Insulating material (e.g., SiO2) sidewall spacers 140 are formed adjacent to the gate oxide 110 extending from the surface of the conductive gate layer 112; in particular, a spacer 140 is formed along the trench vertical wall adjacent to the gate region and extends down to the trench bottom wall.

A lightly N doped (N-LDD) region 145 is also provided in the body region 115 and separates the source region 120 and the channel zone 130. Similarly, a further N-LDD region 150 is provided in the epitaxial layer 105 directly adjacent to the drain region 125, and separates the drain region 125 and the portion 135 of the epitaxial layer 105. Respective portions of the N-LDD regions 145 and 150 extends under the adjacent spacer 140 and the gate oxide 110 for decreasing the voltage drop and, consequently, for reducing the oxide degradation at the gate oxide edge portions.

In the body region 115 a heavily P doped (P+) region 155 is further provided adjacent to the source region 120 on the opposite side with respect to the N-LDD region 145, which is used to contact the body region 115.

Contact windows are formed in an insulating material layer 160 overlying the surface of the transistor 100, and metal contact plugs 165 s, 165 g and 165 d respectively contact the source region 120 and the P region 155, the conductive gate layer 112 and the drain region 125 through respective contact windows for providing the source, gate and drain terminals S, G and D. In such a structure the P body region 115 and the N source region 120 are short-circuited and, consequently, they are both biased by the voltage provided to the source terminal S.

Preferably, for improving the characteristics of the contacts between metal and doped semiconductor regions, suicide films 170 and 175 can optionally be formed over the surface of the source region 120 and the P region 155, and the N drain region 125, respectively.

By applying a suitable voltage to the gate terminal G of the MOS transistor 100, the channel of electrons for the transistor conduction current forms within the channel zone 130 directly underlying the gate oxide 110. When the drain and the source terminals D and S are properly biased, the conduction current flows towards the drain region 125 at the bottom of the trench. Thanks to the position of the drain region 125, lower than the position of the channel zone 130 relative to the surface of the transistor 100, the conduction current (indicated as I in the drawing) deviates deeply into the portion 135 of the epitaxial silicon layer 105, hereinafter referred to as drift region 135, sufficiently far away from a gate oxide/silicon interface.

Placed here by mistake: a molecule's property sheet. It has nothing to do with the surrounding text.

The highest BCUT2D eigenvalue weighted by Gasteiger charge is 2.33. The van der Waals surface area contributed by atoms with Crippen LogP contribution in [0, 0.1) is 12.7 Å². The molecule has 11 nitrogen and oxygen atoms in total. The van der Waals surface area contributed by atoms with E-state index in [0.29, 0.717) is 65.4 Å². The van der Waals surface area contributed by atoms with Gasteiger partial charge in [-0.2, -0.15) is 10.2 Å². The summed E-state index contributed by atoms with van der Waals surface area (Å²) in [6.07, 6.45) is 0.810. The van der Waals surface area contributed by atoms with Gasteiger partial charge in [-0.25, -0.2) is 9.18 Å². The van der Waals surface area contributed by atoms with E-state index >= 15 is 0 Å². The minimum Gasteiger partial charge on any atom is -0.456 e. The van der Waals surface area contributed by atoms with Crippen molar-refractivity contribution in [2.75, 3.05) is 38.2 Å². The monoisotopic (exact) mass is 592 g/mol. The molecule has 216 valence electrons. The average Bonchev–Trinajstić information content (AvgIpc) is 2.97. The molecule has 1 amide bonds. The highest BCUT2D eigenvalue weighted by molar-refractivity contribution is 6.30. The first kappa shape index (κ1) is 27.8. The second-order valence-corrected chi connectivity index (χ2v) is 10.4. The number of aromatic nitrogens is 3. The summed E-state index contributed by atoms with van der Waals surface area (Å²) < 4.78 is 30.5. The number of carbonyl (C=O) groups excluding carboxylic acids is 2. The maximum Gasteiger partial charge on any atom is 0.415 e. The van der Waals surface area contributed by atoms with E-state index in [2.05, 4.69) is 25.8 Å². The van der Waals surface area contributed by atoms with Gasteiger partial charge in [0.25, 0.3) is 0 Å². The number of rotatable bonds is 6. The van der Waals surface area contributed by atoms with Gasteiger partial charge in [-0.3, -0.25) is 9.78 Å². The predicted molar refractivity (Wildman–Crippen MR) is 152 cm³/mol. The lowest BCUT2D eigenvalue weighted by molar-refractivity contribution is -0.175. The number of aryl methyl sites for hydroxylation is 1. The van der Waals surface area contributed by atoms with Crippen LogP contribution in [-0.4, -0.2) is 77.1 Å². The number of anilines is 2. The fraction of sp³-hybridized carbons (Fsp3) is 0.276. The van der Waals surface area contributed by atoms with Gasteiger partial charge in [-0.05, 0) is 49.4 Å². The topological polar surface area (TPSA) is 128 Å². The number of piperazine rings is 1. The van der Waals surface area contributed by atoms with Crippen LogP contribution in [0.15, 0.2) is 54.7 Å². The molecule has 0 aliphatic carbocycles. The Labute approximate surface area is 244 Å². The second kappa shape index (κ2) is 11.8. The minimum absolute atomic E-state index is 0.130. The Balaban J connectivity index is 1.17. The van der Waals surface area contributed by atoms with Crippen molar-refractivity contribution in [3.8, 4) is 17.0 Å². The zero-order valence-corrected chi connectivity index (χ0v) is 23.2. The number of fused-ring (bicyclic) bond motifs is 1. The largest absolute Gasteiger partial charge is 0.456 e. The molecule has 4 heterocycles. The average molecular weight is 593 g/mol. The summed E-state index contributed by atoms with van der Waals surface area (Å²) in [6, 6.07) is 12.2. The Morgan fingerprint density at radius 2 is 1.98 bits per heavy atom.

Consequently, the operation of the transistor 100 is not or scarcely influenced by contaminations of the gate oxide or by imperfections of the walls of the trench; the gate oxide/silicon interface and the electrical properties of the transistor are substantially not degraded by the conduction current. Assuring high reliability, the DMOS transistor 100 withstands a relatively high voltage drop between the drain and the source terminals and a relatively great conduction current ranging from about 3 V to about 100 V and from about 100 mA to about 1 A, respectively, even if the transistor has a thin oxide layer. Furthermore, a transistor ON-resistance is relatively low and approximately of the order of mΩ/mm2; the parasitic capacitor between the gate and the drain terminals and the gate current are reduced.

In addition, the dimensions of the DMOS transistor can be very down-scaled, thanks to the fact that the conduction current flows transversely through the drift region 135 exploiting a longer drift path than a conventional DMOS.